Here’s a briefing on the purpose of each file:
This file contains the default styles. You can modify these or use your own StyleSheet if you prefer, but these should help you to get started or fill the need if you just want to keep it clean and simple.
This file contains all of the code which generates the HTML for the banner and retrieves location information from your user as well as from the Bullseye web service. There are several variables in this file which you should modify in order to get the banner set up. These have all been extracted and placed at the top of the code so you shouldn’t have any trouble finding them.
Now that you have some knowledge of the files that you’re going to be working with, let’s take a peek at what we’ll be creating. You can load the “bullseye-banner-example.html” file in your web browser. After it has loaded, it should ask you to share your location. Once you share your location, the banner will either display the location closest to you or a message if there is not a location around you in the radius specified. For demonstration purposes, we have used a test client and API key with a radius of 25 miles. You’ll need to change these later in the tutorial.
var absoluteUrl = '';
If you’re going to be referencing files like images from another domain, you can add the URL here between the quotes. Otherwise, leave it blank.
var bullseyeApiKey = '3e3e1e95-b36c-4884-adfb-4e9343959419';
This is your Bullseye API key, which you can get by logging into the Bullseye Admin and going to your account page. Replace the demo value above with your actual API key.
var bullseyeClientId = '473';
This is your Bullseye Client ID, which should be available next to your API key in the Bullseye Admin. Replace the demo value above with your actual Client ID.
var imagesDir = 'images';
This is the directory where you will put the images for the loading and map icons. We provide these images by default, but you can replace them with your own. Here, our folder for the demo is called “images”. The final path is formed by appending this directory to the “absoluteUrl”. So, for this demo, since we don’t specify an “absoluteUrl”, our images folder is referenced relatively.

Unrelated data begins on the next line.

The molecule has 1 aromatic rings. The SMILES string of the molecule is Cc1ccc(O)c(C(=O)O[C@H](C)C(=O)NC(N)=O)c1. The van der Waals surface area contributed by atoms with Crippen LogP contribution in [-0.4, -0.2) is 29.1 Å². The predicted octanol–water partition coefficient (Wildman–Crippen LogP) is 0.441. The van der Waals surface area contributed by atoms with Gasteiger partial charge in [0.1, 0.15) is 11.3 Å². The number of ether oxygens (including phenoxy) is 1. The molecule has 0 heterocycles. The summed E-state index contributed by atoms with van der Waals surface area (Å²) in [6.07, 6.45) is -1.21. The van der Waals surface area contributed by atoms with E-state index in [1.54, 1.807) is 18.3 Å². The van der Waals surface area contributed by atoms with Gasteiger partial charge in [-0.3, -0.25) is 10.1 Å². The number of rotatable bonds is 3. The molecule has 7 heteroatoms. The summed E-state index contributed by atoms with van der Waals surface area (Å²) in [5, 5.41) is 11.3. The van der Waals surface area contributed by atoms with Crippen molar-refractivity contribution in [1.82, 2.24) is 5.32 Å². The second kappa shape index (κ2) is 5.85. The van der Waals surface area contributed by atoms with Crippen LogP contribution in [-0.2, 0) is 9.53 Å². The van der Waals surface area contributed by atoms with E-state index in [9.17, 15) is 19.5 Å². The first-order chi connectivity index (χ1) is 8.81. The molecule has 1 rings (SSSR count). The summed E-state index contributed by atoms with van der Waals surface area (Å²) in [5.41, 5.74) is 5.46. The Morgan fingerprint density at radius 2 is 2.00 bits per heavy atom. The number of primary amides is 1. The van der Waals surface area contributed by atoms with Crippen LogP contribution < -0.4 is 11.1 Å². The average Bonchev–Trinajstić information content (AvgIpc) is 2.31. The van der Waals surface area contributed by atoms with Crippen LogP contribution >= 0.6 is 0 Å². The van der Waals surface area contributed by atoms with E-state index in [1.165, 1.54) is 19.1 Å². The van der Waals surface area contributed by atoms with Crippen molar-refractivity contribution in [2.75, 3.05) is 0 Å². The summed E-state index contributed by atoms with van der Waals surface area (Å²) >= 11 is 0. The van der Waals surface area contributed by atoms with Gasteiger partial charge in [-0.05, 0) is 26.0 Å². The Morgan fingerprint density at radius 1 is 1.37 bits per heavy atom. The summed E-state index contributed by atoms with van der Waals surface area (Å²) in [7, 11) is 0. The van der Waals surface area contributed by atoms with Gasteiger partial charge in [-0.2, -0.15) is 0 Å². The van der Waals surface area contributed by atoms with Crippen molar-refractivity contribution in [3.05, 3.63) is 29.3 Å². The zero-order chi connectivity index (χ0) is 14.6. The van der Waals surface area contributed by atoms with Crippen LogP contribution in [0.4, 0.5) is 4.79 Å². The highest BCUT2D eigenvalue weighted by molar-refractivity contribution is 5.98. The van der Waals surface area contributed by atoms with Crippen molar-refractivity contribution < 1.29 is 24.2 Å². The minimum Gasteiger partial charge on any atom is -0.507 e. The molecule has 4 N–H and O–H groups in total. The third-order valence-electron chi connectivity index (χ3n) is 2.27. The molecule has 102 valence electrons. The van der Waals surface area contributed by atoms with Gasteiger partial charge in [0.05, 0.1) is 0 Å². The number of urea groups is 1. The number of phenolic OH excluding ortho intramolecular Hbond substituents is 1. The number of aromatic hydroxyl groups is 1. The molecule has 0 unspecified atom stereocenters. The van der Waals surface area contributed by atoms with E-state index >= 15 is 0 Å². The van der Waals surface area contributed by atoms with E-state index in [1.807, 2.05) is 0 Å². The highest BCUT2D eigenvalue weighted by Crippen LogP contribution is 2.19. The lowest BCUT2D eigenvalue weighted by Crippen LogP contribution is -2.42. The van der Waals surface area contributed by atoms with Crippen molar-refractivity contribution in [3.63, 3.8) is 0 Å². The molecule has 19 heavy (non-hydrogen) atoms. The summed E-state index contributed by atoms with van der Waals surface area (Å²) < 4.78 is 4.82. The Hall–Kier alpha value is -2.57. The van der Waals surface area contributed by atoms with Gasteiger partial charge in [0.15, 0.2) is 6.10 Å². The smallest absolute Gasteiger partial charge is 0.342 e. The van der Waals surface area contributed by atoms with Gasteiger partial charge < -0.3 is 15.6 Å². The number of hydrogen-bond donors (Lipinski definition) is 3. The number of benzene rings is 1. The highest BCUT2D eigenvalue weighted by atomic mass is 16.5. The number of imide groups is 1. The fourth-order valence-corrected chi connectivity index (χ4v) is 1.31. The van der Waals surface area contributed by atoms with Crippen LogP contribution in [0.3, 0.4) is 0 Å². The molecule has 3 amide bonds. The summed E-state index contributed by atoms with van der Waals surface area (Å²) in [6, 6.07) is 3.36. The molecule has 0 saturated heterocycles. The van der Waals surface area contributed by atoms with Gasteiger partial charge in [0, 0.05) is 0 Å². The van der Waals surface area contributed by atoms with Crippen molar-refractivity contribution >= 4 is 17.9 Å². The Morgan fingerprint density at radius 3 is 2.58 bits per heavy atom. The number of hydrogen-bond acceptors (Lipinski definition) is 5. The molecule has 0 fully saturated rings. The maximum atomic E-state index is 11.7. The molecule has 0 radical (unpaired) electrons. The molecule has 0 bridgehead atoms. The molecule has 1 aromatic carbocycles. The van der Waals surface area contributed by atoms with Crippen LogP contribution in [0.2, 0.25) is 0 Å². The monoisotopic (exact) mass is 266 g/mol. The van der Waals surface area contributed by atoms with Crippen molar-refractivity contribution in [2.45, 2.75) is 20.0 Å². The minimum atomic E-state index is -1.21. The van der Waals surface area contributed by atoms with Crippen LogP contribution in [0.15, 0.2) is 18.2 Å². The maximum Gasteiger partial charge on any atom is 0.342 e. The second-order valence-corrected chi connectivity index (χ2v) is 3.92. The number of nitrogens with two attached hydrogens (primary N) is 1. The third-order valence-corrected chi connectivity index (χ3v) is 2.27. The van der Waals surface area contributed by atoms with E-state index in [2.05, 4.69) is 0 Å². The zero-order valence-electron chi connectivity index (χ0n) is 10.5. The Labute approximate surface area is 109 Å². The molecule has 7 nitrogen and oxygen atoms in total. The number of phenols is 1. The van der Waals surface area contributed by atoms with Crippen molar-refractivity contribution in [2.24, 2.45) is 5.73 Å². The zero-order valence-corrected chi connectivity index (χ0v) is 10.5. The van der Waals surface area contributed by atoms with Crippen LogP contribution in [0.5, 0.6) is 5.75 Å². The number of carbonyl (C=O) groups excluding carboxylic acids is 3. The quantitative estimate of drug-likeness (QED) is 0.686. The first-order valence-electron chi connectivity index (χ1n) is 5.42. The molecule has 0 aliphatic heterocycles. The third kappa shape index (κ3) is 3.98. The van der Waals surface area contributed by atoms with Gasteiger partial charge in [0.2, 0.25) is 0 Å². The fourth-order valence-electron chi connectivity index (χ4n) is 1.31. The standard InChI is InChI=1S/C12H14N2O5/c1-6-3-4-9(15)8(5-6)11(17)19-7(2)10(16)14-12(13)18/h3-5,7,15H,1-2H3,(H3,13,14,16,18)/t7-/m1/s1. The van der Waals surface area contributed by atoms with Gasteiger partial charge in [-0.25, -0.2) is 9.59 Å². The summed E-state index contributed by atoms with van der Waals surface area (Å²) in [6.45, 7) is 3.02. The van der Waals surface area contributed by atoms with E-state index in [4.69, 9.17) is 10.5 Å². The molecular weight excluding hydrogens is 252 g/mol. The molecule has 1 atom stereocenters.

var linkToLocalLocator = 'http://www.bullseyelocations.com/pages/mobile/search.aspx?name=DemoInterface';
Here is where you should add a link to your locator page. If your users want to search further or if there is not a location near them, they can click to view your locator at this URL.
var locationTerm = 'store';
You can change the term text that displays in the banner for your locations if your locations are called something other than “store” such as dealer, restaurant, location, etc.
var searchRadius = '25';
This defines the radius for which to search based on your user’s location. It should be any logical number above 0. (Note: A larger search radius will increase the time needed to return the location data.)
If you don’t want to display the phone number of the location, you can set “displayPhone” to false. It is set to true by default.
var displayPhone = true;
Go ahead and change the variables which pertain to you. At the very minimum, you should change the bullseyeApiKey, bullseyeClientId and linkToLocalLocator. Once you have changed these values, reload the HTML page in your browser and you should now get one of your locations if there is one near you in the radius specified. If you are returning a location, this is great news! You have successfully completed the tutorial and implemented your banner. If not, below is a simple checklist you can follow to make sure you didn’t miss any steps.
- Make sure you have placed the empty “div” with ID of “bullseye-banner-header” in the Body tag of your HTML file.
- Make sure you have modified at least the bullseyeApiKey, bullseyeClientId and linkToLocalLocator variables in the “bullseye-nearest-location-banner.js” file.
That should be it to get you up and running with a Bullseye banner widget that helps your customers quickly and easily access location information closest to them. If you’re interested in extending this banner, have a look at the Bullseye web service method used in creating this widget (https://api.bullseyelocations.com/v1.0/reference#dosearch2).